Comment traiter les « soldats d’Hitler » ?
Les relations interalliées et la détention des prisonniers de guerre allemands (1939-1945)
Imprint: Les Presses de l'Université d'Ottawa
Far from being restricted to barbed wire camps or within the borders of a single nation, the detention of German soldiers remains a little-known part of history in the specific context of the triangular relationships between Ottawa, Washington, D.C., and London.
It is from this perspective that the book Comment traiter les « soldats d’Hitler ? » (How to Treat “Hitler’s Soldiers”?) explores the political dynamics between Canadian, American, and British authorities regarding the treatment of German prisoners of war. Throughout the Second World War, these Allied forces detained close to 600,000 of “Hitler’s soldiers” on their respective territories. While managed by each state, these incarceration operations raise several issues involving interallied cooperation.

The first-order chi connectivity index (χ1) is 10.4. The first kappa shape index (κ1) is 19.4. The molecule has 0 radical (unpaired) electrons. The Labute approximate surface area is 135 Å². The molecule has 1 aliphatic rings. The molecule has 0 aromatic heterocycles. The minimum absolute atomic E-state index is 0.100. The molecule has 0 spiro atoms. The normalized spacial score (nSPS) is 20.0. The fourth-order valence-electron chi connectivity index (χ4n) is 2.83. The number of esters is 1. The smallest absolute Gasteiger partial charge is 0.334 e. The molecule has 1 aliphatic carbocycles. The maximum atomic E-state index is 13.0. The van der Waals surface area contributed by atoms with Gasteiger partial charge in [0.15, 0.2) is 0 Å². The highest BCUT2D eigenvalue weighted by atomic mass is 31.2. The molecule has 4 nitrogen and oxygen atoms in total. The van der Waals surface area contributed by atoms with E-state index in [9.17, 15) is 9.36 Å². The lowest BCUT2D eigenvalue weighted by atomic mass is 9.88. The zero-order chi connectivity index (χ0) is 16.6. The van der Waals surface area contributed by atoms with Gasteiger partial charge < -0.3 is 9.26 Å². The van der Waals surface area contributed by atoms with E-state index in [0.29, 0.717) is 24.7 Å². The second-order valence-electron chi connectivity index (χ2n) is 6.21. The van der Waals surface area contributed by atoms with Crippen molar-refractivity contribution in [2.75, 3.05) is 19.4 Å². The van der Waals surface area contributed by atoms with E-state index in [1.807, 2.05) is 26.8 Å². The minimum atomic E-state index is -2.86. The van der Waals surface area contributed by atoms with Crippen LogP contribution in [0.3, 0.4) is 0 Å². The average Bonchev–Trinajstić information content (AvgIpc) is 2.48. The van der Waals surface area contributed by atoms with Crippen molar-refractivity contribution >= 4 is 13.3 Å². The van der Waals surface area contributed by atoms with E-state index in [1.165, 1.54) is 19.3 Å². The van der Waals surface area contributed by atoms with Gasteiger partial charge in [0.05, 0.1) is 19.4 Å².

This detailed analysis compares the captivity regimes developed by each government according to their national prerogatives and looks at important differences in how the three North Atlantic Allies dealt with enemy soldiers. Turcotte takes stock of the countries’ common and respective policies, which stemmed from participation in joint projects, regular meetings looking to better coordinate their actions, consultations and correspondence between them, as well as discussions on problems tied to the detention of prisoners of war and the solutions put forth. It also presents each state’s position on the 1929 Geneva Convention, the forced labour of detainees, and the denazification program.
The conditions of captivity for German soldiers were therefore the result of mutual influence between the three main detaining powers of the Western Front, which was shaped by each of their experience. Following this argument, the author brings to light the key role Canada played within the Allied forces at the time.
Published in French.